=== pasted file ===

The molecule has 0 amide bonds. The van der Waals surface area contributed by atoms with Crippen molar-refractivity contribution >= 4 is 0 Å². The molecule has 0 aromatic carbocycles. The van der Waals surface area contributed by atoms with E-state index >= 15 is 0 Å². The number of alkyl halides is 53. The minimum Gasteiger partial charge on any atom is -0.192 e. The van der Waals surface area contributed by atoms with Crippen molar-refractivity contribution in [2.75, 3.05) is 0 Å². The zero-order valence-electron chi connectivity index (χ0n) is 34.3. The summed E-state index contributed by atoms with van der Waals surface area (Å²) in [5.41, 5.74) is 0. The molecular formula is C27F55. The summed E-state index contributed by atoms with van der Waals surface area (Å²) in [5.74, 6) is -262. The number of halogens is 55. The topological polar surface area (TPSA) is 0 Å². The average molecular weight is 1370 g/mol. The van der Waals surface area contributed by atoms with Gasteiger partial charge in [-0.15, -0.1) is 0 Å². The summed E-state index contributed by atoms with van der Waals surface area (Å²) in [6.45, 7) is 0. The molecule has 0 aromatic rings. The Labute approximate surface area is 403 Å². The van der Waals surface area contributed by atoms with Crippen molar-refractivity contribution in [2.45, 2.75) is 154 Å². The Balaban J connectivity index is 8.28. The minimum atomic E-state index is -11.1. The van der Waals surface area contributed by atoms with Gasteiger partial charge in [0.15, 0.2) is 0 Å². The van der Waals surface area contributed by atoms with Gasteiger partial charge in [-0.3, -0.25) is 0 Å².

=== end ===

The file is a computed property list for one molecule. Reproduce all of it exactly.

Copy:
The molecule has 0 amide bonds. The van der Waals surface area contributed by atoms with Crippen molar-refractivity contribution >= 4 is 0 Å². The molecule has 0 aromatic carbocycles. The van der Waals surface area contributed by atoms with E-state index >= 15 is 0 Å². The number of alkyl halides is 53. The minimum Gasteiger partial charge on any atom is -0.192 e. The van der Waals surface area contributed by atoms with Crippen molar-refractivity contribution in [2.75, 3.05) is 0 Å². The zero-order valence-electron chi connectivity index (χ0n) is 34.3. The summed E-state index contributed by atoms with van der Waals surface area (Å²) in [5.41, 5.74) is 0. The molecular formula is C27F55. The summed E-state index contributed by atoms with van der Waals surface area (Å²) in [5.74, 6) is -262. The number of halogens is 55. The topological polar surface area (TPSA) is 0 Å². The average molecular weight is 1370 g/mol. The van der Waals surface area contributed by atoms with Gasteiger partial charge in [-0.15, -0.1) is 0 Å². The summed E-state index contributed by atoms with van der Waals surface area (Å²) in [6.45, 7) is 0. The molecule has 0 aromatic rings. The Labute approximate surface area is 403 Å². The van der Waals surface area contributed by atoms with Crippen molar-refractivity contribution in [2.45, 2.75) is 154 Å². The Balaban J connectivity index is 8.28. The minimum atomic E-state index is -11.1. The van der Waals surface area contributed by atoms with Gasteiger partial charge in [0.15, 0.2) is 0 Å². The van der Waals surface area contributed by atoms with Gasteiger partial charge in [-0.3, -0.25) is 0 Å².